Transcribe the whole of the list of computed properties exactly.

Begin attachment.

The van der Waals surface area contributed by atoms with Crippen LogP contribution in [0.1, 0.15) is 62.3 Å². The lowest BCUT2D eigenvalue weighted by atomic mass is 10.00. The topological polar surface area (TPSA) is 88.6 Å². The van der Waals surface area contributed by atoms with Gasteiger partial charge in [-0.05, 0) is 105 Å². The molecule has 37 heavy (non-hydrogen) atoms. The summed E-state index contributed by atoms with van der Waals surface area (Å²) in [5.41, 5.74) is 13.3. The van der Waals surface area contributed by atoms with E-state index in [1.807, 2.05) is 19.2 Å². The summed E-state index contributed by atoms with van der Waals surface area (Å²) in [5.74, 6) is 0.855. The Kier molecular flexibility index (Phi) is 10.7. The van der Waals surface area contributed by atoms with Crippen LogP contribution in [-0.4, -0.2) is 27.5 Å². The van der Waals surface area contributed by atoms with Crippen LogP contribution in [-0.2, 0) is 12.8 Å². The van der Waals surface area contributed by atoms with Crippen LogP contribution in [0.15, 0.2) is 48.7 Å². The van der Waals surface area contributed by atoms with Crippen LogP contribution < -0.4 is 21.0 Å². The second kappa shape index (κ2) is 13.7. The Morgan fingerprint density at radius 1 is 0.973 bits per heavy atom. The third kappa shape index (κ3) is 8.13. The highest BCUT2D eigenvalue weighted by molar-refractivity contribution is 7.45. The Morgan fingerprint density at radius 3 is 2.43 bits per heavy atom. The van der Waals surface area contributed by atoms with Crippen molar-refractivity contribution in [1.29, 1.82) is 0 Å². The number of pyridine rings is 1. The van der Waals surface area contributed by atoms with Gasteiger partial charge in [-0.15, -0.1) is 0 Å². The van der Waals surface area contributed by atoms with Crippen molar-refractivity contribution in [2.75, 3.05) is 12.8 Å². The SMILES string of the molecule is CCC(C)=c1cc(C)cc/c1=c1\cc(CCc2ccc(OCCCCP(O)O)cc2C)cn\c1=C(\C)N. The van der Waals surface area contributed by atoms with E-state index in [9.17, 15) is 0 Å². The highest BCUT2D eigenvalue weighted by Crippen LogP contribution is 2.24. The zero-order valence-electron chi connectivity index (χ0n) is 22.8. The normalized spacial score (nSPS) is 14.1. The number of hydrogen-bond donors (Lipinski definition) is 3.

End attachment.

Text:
The van der Waals surface area contributed by atoms with Crippen LogP contribution in [0.1, 0.15) is 62.3 Å². The lowest BCUT2D eigenvalue weighted by atomic mass is 10.00. The topological polar surface area (TPSA) is 88.6 Å². The van der Waals surface area contributed by atoms with Gasteiger partial charge in [-0.05, 0) is 105 Å². The molecule has 37 heavy (non-hydrogen) atoms. The summed E-state index contributed by atoms with van der Waals surface area (Å²) in [5.41, 5.74) is 13.3. The van der Waals surface area contributed by atoms with E-state index in [1.807, 2.05) is 19.2 Å². The summed E-state index contributed by atoms with van der Waals surface area (Å²) in [5.74, 6) is 0.855. The Kier molecular flexibility index (Phi) is 10.7. The van der Waals surface area contributed by atoms with Crippen LogP contribution in [-0.4, -0.2) is 27.5 Å². The van der Waals surface area contributed by atoms with Crippen LogP contribution in [-0.2, 0) is 12.8 Å². The van der Waals surface area contributed by atoms with Crippen LogP contribution in [0.15, 0.2) is 48.7 Å². The van der Waals surface area contributed by atoms with Crippen LogP contribution < -0.4 is 21.0 Å². The second kappa shape index (κ2) is 13.7. The Morgan fingerprint density at radius 1 is 0.973 bits per heavy atom. The third kappa shape index (κ3) is 8.13. The highest BCUT2D eigenvalue weighted by molar-refractivity contribution is 7.45. The Morgan fingerprint density at radius 3 is 2.43 bits per heavy atom. The van der Waals surface area contributed by atoms with Crippen molar-refractivity contribution in [1.29, 1.82) is 0 Å². The number of pyridine rings is 1. The van der Waals surface area contributed by atoms with Gasteiger partial charge in [-0.15, -0.1) is 0 Å². The van der Waals surface area contributed by atoms with Crippen molar-refractivity contribution in [2.75, 3.05) is 12.8 Å². The SMILES string of the molecule is CCC(C)=c1cc(C)cc/c1=c1\cc(CCc2ccc(OCCCCP(O)O)cc2C)cn\c1=C(\C)N. The van der Waals surface area contributed by atoms with E-state index in [9.17, 15) is 0 Å². The highest BCUT2D eigenvalue weighted by Crippen LogP contribution is 2.24. The zero-order valence-electron chi connectivity index (χ0n) is 22.8. The normalized spacial score (nSPS) is 14.1. The number of hydrogen-bond donors (Lipinski definition) is 3.